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Deer and raccoon caught kissing in the dark on camera. NC biologists are perplexed.

What are this deer and raccoon up to? State biologists are dying to know. North Carolina’s Candid Critters photo
What are this deer and raccoon up to? State biologists are dying to know. North Carolina’s Candid Critters photo

All manner of strange wildlife photos have been captured since North Carolina started a camera trap program, but the strangest yet surfaced this week on Facebook.

It features a deer smooching a raccoon dangling from a tree limb -- their dewy eyes glowing in the dark.

“Is this what is appears to be - a raccoon ‘kissing’ a deer? What an interesting photo!” posted NC Candid Critters on its Facebook page Thursday.

The county where the photo was taken has not been disclosed.

State biologists will likely never know what played out on that dark and lonely night the first week in November, but it’s clear they were hoping for guesses when posting the image on Facebook.

Curiously, response has been less amazed and more supportive of the couple tender affair.

“Don’t judge,” posted Ruth Bergstein Ray on Facebook.

“Strangers in the night,” added Kelly Hanner Candid Critters Facebook page.

By teaming up with local citizens statewide, the 'North Carolina Candid Critters' wildlife survey continues to increase scientists’ knowledge of mammal distribution in the state as the largest-ever camera-trap study of its kind.

Raccoon breeding season started Feb. 1, according to NCpedia.org, and the males are philanderers, seeking out multiple mates.

The species is also notoriously mischievous, warns the NC. Wildlife Resources Commission. That suggests the gullible deer was headed for a heartache.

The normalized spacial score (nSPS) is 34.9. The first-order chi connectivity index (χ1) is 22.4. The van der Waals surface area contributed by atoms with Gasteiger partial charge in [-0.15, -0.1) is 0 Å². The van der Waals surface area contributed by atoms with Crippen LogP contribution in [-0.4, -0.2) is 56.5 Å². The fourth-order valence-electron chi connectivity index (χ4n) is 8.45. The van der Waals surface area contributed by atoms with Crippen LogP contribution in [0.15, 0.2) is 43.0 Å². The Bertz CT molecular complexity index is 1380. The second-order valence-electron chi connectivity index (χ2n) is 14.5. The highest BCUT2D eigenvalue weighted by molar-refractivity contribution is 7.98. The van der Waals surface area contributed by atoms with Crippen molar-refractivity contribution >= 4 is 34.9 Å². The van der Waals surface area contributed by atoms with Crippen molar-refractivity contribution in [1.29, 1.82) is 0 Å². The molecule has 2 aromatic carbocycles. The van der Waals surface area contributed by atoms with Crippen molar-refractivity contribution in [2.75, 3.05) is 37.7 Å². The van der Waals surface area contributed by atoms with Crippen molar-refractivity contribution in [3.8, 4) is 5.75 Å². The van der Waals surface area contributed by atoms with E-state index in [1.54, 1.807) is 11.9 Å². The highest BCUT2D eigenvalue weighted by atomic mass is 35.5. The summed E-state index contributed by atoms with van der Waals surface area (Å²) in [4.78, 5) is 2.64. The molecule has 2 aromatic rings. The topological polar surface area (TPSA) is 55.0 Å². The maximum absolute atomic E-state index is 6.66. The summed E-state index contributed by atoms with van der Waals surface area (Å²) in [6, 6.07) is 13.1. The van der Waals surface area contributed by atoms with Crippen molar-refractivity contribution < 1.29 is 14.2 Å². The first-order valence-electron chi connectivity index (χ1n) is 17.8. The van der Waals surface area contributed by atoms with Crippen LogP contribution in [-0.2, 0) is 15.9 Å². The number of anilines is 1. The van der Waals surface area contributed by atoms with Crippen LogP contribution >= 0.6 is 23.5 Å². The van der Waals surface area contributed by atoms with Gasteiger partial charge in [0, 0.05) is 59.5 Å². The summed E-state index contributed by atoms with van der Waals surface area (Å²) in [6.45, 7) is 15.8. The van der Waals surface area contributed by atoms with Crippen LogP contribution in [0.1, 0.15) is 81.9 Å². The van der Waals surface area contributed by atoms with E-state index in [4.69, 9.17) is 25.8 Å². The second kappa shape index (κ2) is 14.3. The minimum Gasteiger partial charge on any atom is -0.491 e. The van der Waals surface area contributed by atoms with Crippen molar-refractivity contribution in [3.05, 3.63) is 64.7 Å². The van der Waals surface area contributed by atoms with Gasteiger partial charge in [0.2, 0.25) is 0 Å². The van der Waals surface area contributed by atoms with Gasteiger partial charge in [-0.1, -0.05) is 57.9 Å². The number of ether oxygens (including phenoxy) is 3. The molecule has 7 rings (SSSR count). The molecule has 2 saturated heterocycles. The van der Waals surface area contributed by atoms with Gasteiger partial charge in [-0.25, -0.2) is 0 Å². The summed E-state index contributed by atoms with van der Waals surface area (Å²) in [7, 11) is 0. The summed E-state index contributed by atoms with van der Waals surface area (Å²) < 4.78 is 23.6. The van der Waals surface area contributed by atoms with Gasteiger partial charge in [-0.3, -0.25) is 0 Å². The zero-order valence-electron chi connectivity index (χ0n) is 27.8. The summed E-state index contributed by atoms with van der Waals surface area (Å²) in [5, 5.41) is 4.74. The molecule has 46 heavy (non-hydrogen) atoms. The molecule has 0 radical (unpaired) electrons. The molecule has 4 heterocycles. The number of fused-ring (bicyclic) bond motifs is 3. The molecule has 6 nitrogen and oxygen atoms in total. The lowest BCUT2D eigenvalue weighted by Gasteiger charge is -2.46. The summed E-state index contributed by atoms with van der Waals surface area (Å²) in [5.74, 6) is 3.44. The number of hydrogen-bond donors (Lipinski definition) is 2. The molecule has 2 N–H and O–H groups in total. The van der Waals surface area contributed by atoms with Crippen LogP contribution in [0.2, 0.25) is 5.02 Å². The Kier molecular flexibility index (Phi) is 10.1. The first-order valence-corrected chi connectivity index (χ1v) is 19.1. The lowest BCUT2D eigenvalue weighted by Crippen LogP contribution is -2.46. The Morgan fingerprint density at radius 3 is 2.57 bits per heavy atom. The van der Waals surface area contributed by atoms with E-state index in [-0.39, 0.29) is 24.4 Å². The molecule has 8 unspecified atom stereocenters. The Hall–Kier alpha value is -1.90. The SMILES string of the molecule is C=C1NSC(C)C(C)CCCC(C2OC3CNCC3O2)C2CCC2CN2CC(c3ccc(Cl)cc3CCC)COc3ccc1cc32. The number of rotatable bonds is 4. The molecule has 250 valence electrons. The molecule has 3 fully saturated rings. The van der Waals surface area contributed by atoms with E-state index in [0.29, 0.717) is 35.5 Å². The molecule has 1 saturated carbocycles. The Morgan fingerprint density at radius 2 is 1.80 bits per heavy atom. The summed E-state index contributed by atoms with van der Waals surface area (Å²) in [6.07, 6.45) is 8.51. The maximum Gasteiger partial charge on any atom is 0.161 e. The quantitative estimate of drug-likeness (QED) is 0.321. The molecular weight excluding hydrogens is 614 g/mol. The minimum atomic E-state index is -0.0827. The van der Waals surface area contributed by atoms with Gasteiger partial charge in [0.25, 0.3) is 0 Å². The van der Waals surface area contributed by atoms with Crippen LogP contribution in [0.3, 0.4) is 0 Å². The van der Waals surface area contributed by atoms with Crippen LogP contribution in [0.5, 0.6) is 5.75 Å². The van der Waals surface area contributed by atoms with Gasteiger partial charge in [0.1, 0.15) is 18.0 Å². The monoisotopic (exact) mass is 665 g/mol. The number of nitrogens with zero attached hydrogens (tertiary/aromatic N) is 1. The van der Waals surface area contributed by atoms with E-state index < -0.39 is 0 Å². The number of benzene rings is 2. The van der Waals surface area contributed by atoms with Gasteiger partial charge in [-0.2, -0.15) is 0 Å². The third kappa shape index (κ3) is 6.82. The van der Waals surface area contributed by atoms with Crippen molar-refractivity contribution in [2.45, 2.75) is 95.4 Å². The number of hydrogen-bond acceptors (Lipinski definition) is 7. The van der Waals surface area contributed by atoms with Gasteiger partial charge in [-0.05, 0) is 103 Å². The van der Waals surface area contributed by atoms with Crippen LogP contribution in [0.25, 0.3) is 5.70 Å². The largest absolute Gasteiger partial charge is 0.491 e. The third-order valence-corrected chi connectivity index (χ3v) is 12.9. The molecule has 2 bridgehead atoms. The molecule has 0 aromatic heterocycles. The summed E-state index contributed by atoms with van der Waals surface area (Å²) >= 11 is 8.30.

“These handsome mammals are highly intelligent and very playful. In folk stories, the raccoon often outwits humans or other animals,” says the commission.

The photo was shared on a page that is devoted to the best of the images captured each month by camera traps posted in wooded areas across the state.

Candid Critters was created in 2016 to find out what types of wildlife were thriving in the state’s 100 counties. Discoveries have included proof of the rapid advance of armadillos into nearly 20 counties. Partners include N.C. State University, N.C. Museum of Natural Sciences, N.C. Wildlife Resources Commission and the Smithsonian.

The program has gotten national attention for finding unusual things in the state’s back woods, including 2-foot-tall squirrels, bears fighting and a photo of what some people insisted was chupacabra, the mythical blood drinking devil dog.

The black and white images, taken in Hyde County, North Carolina show the black bears rolling in a jumble of black fur with teeth bared and claws swinging. The images have been pieced together to create a 14-second clip of the height of the battle

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